Problem Solving During Artificial Selection of Self-Replicating Loops
Hui-Hsien Chou and James A. Reggia. Physica D 115:293312, 1998.
Past cellular automata models of self-replication have generally done only one thing: replicate themselves. However, it has recently been demonstrated that such self-replicating structures can be programmed to also carry out a task during the replication process. Past models of this sort have been limited in that the program involved is copied unchanged from parent to child, so that each generation of replicants is executing exactly the same program on exactly the same data. Here we take a different approach in which each replicant receives a distinct partial solution that is modified during replication. Under artificial selection, replicants with promising solutions proliferate while those with failed solutions are lost. We show that this approach can be applied successfully to solve an NP-complete problem, the satisfiability problem. Bounds are given on the cellular space size and time needed to solve a given problem, and simulations demonstrate that this approach works effectively. These and other recent results raise the possibility of evolving self-replicating structures that have a simulated metabolism or that carry out useful tasks.
Keywords: self-replication, self-organization, cellular automata, SAT problem, artificial selection.
Cellular Automata Models of Self-Replicating Systems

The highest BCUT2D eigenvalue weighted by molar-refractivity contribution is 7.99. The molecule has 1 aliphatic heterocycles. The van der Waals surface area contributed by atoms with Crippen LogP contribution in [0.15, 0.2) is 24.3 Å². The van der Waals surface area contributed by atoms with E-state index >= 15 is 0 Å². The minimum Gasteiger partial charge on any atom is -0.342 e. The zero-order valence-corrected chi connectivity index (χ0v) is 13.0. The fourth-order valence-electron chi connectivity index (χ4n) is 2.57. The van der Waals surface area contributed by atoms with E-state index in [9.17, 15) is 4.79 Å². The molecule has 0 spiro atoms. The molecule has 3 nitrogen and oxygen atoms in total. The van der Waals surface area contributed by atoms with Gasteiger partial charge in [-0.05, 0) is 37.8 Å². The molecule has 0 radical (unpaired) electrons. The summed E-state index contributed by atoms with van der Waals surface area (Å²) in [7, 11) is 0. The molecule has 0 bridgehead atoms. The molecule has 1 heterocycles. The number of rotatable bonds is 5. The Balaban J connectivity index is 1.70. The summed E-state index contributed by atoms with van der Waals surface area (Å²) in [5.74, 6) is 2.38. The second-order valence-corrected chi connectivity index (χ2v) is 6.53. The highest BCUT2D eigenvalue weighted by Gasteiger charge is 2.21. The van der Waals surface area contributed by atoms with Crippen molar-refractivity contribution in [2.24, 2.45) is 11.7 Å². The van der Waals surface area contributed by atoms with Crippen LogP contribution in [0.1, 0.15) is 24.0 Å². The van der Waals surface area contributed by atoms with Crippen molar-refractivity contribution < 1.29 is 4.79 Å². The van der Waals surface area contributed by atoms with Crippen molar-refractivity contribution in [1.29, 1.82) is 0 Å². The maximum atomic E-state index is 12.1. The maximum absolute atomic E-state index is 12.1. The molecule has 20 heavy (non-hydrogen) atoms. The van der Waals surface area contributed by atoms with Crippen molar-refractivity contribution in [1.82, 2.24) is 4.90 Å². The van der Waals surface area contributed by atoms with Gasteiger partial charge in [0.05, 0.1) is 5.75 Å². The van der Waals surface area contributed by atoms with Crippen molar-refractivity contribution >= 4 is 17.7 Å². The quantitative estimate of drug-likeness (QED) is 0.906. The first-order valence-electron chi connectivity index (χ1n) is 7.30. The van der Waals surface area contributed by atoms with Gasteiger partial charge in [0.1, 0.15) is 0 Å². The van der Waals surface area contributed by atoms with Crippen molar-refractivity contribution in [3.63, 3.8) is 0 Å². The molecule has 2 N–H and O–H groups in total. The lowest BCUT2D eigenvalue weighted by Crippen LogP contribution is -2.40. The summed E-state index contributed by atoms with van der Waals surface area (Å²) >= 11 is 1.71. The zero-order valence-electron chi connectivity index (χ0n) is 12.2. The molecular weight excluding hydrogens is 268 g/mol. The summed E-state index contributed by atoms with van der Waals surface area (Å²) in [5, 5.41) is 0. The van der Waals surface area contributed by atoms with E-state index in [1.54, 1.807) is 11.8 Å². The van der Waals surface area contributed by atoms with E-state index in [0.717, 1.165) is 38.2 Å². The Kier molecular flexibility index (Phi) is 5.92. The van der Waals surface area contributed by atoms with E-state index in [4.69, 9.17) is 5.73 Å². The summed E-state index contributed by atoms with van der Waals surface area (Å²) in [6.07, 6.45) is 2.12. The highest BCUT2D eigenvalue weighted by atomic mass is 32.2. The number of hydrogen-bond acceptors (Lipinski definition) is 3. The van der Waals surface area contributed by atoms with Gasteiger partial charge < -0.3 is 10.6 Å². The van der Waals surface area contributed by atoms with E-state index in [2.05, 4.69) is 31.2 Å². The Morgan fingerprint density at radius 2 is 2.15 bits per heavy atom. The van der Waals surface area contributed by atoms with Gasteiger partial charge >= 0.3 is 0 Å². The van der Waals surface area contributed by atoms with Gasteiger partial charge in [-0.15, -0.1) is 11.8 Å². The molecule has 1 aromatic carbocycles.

James A. Reggia, Hui-Hsien Chou and Jason D. Lohn. In Marvin Zelkowitz, editor, Advances in Computers, vol. 47, Academic Press, New York, 1998.
Since von Neumann's seminal work around 1950, computer scientists and others have studied the algorithms needed to support self-replicating systems. Much of this work has focused on abstract logical machines (automata) embedded in two-dimensional cellular spaces. This research has been motivated by the desire to understand the basic information processing principles underlying self-replication, the potential long term applications of programmable self-replicating machines, and the possibility of gaining insight into biological replication and the origins of life. Here we briefly summarize the historical development of work on artificial self-replicating structures in cellular spaces, and then describe some recent advances in this area. Past research is viewed as taking three main directions: early complex universal computer-constructors modeled after Turing machines, qualitatively simpler self-replicating loops, and efforts to view self-replication as an emergent phenomenon. We discuss our own recent studies showing that self-replicating structures can emerge from non-replicating components and that genetic algorithms can be applied to automatically program simple but arbitrary structures to replicate. We also describe recent work in which self-replicating structures are successfully programmed to do useful problem solving as they replicate. We conclude by identifying some implications and important research directions for the future.